Agile research is an exciting and useful tool for many organizations but getting started with it can be the largest hurdle to overcome. Between resistance from leadership or your own team, the overwhelm of selecting the right agile research technology, and understanding the right places to use agile research, there’s a lot that goes into this transformation.
Assess the current state of your organization’s research process to make it more manageable. Specifically, you should identify your team or company’s strengths, challenges, and priorities.
If your goal is to “become more agile,” why? Define what agility means to you. This will look different for every organization.
How to Define Your Agile Research Purpose
- What timing constitutes “agile”? Do you need data within an hour, a day or a week?
- Would agile research ideally make it possible to test all consumer-facing projects? Or would 80 percent or even 50 percent be the target you hope to reach?
- How often during the creative/product/marketing development processes would agile research enable you to get feedback? Are you looking to bump up from once to twice? Or would you like it to be three or even 10 times?
A helpful tool in determining your organization’s agile readiness is this short quiz, which you can use to identify your strengths and weaknesses. You may find that there are some challenges that will need to be addressed in order to effectively implement agile research.
It will also be imperative to understand the strengths of your current team and processes. Why? McKinsey found that transformations emphasizing both strengths and challenges are three times more likely to succeed.
Signs of an Agile-Ready Team or Organization
- A highly collaborative work environment
- Eagerness to learn new skills or try new tools
- Adaptability to new situations or changing priorities
- Appetite for more consumer feedback
- Iterative approaches to projects already in place for stakeholder feedback
Next, you need to ask yourself how your organization incorporates technology. Understanding what has or hasn’t worked with past technology integrations allows you to design your implementation strategy in a way that will be best received by those affected. Questions to ask here include:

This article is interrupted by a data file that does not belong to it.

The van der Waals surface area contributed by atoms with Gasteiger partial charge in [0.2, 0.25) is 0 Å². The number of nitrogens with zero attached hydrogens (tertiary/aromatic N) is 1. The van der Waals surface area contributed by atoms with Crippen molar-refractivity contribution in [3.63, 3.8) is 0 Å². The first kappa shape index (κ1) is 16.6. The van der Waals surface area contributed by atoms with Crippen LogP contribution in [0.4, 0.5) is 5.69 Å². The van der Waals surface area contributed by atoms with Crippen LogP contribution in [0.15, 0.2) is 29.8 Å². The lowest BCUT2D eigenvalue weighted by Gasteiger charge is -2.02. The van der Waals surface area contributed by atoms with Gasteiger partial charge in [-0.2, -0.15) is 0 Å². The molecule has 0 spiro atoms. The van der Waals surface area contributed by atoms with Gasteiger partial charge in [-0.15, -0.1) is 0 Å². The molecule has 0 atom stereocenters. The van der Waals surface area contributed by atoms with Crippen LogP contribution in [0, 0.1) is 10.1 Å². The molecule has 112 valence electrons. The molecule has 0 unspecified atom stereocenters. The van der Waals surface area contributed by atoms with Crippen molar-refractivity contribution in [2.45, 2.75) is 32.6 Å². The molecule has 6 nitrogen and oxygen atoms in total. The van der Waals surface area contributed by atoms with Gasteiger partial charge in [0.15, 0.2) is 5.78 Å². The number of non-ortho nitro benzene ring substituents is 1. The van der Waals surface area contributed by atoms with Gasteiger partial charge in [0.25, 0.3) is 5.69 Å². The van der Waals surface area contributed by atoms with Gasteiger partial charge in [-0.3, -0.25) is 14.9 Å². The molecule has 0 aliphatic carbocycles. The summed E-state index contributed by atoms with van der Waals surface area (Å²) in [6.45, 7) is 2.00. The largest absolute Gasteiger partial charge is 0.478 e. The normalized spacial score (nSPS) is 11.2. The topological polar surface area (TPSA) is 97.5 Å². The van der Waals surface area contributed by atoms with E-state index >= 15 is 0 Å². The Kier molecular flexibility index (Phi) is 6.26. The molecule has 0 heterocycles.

- Is your team tech-savvy, traditional, or a combination thereof?
- Does your existing research process use any technologies, or does it use more traditional methods (mail, phone, in-person qualitative, etc.)?
- What other technologies does your team or organization currently use that have been successfully implemented?
- How has your team adapted to using modern technologies? Were team members easily frustrated or eager to learn?
With a strong grasp on where your organization stands in its goals and attitudes toward technology and research you can assess your needs. From there, find the gaps in your research process to see how becoming more agile can help address them.
Signs You Need Agile Research
- Slow decision-making
- Long creative/product/marketing development cycles
- Lack of accountability when a project is unsuccessful
- Difficulty identifying top priorities or concerns for customers
- Poor communication or transparency between the insights team and the end-users of research
Identify your top three pain points and focus on those to begin your transformation. As you address the components above, continue to assess your challenges as well as new strengths that will help you achieve your vision. With this foundation, your odds of successfully implementing agile research and reaping its associated benefits become much greater.
Read on to Step 2: